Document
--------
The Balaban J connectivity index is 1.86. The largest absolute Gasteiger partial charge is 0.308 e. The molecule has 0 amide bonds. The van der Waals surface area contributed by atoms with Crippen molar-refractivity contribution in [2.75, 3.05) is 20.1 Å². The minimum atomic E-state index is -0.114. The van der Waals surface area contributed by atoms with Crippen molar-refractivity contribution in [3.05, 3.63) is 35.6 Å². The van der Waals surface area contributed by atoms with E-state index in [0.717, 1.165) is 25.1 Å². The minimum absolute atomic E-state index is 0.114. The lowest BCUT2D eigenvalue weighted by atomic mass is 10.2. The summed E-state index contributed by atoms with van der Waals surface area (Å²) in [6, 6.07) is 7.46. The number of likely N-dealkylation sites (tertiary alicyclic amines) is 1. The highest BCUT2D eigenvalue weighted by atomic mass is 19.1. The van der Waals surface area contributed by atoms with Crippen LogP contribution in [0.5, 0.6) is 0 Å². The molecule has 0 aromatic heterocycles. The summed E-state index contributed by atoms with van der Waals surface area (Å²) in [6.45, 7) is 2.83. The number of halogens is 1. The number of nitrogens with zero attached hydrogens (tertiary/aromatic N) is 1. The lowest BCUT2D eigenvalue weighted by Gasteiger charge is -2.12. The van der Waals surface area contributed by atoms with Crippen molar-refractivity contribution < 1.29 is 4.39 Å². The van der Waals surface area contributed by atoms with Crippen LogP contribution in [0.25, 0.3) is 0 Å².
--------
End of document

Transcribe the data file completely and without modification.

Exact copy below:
The Balaban J connectivity index is 1.86. The largest absolute Gasteiger partial charge is 0.308 e. The molecule has 0 amide bonds. The van der Waals surface area contributed by atoms with Crippen molar-refractivity contribution in [2.75, 3.05) is 20.1 Å². The minimum atomic E-state index is -0.114. The van der Waals surface area contributed by atoms with Crippen molar-refractivity contribution in [3.05, 3.63) is 35.6 Å². The van der Waals surface area contributed by atoms with E-state index in [0.717, 1.165) is 25.1 Å². The minimum absolute atomic E-state index is 0.114. The lowest BCUT2D eigenvalue weighted by atomic mass is 10.2. The summed E-state index contributed by atoms with van der Waals surface area (Å²) in [6, 6.07) is 7.46. The number of likely N-dealkylation sites (tertiary alicyclic amines) is 1. The highest BCUT2D eigenvalue weighted by atomic mass is 19.1. The van der Waals surface area contributed by atoms with Crippen LogP contribution in [0.5, 0.6) is 0 Å². The molecule has 0 aromatic heterocycles. The summed E-state index contributed by atoms with van der Waals surface area (Å²) in [6.45, 7) is 2.83. The number of halogens is 1. The number of nitrogens with zero attached hydrogens (tertiary/aromatic N) is 1. The lowest BCUT2D eigenvalue weighted by Gasteiger charge is -2.12. The van der Waals surface area contributed by atoms with Crippen molar-refractivity contribution < 1.29 is 4.39 Å². The van der Waals surface area contributed by atoms with Crippen LogP contribution in [0.25, 0.3) is 0 Å².